It appears that the problem is that the tar archive contains symbolic links. This means that duplicate files are not written twice but instead linked to an existing file. This can be done for example with the ln -s command in Linux, and if you then create a tar archive in Linux, the symlink would be stored in the tar archive.

However, 7-zip barfs on symbolic links in a tar archive, and instead of handling it cleanly, such as making an identical copy of the linked file, it writes the linked file name as the content of the file. In this case, the file gnome-panel-launcher.png contains the actual image.

7zip tar symlink bug

You don't really have much choice except for reporting this is a bug (but there's already a bunch of existing cases in their bug tracker and no sign of any progress) or finding an archiver which can better handle the situation. I tried WinRAR, which is what I normally use, and it could extract the archive without problem.

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  • I tried extracting with winrar, and it did a better job, but the "symbolic" images had transparency issues. So I just went through and deleted the duplicates. – bgmCoder Nov 10 '13 at 20:26
  • The actual contents of a symbolic link file is the filename of the target file, and tar would be storing that too. I guess 7-zip simply fails to recognise that the file is a symblic link and treats it as a plain file. – Adrian Pronk Nov 15 '13 at 9:48

I have tried extracting the Tar archive in 7-Zip. There really is no problem with the extraction process. The problem is that Tar archives can have symbolic links in a Linux system, and these links are extracted as files in Windows by 7-Zip.

Since you only need the actual images, you can safely delete these symbolic link files that appear as invalid PNG files and just use the remaining actual images. The symbolic link files are about the size of 8 to 32 bytes, I notice, whereas actual images are bound to be much bigger, at least more than 320 bytes.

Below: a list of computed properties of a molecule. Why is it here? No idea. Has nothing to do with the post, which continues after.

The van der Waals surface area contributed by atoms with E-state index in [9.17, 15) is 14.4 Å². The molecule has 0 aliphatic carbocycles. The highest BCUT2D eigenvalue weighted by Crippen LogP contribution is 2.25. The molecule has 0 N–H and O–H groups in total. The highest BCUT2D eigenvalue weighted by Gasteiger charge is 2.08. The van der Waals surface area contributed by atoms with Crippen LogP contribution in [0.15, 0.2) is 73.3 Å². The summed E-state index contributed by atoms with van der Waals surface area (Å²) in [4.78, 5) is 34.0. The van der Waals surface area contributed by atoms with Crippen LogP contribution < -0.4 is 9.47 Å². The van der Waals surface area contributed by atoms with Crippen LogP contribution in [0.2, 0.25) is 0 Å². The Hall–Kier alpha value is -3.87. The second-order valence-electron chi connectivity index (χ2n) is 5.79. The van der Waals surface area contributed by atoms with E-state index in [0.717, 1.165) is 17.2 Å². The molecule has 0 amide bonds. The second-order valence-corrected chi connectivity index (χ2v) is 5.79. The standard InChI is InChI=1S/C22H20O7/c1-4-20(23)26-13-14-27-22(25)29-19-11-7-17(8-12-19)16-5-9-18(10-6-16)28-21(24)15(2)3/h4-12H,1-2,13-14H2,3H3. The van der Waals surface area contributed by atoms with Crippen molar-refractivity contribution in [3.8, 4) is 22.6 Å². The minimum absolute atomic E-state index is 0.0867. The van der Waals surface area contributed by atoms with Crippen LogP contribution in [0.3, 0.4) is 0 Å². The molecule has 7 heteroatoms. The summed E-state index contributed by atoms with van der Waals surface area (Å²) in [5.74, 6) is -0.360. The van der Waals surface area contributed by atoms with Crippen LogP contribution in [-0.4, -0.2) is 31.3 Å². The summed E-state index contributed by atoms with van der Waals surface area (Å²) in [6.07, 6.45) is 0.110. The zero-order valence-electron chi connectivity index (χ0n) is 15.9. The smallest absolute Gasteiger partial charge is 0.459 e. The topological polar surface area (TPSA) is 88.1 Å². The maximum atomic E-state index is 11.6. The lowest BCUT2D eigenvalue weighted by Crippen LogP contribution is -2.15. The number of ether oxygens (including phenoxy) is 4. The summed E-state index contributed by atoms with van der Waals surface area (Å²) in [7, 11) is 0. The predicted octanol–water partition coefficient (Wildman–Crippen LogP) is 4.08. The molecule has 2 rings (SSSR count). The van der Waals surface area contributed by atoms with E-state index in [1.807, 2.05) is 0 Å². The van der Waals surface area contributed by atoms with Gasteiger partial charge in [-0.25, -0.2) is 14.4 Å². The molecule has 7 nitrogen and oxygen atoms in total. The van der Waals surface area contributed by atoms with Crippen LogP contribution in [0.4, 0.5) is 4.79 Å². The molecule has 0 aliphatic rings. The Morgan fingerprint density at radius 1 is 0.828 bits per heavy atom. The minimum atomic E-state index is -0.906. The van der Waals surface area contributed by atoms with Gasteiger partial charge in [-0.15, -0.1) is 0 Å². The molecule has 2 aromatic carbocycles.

But if you want to know what actual file each symbolic link links to, you can open the link file in Notepad or a text editor (yes, eventhough it's a .PNG file) and you will find the file name of the actual file. For example, the symbolic link file add.png when opened in Notepad reveals that the actual file is list-add.png. You can find that this file exists in the folder and contains the add icon.

enter image description here

You can rename the symbolic link files from .PNG to .TXT for easy look-ups. But I would simply delete them away since I'd only be interested in actual images, and there's no need to have copies of the same image (even if Windows provides a symbolic or hard linking system of its own).

Note: During the extraction process, you maybe asked whether to overwrite certain files. Answer Yes when you know the existing file is about 12 bytes and the new file is something like 500-1,000 bytes or more. The existing file is a symbolic link file whereas the new file overwriting it is the actual image.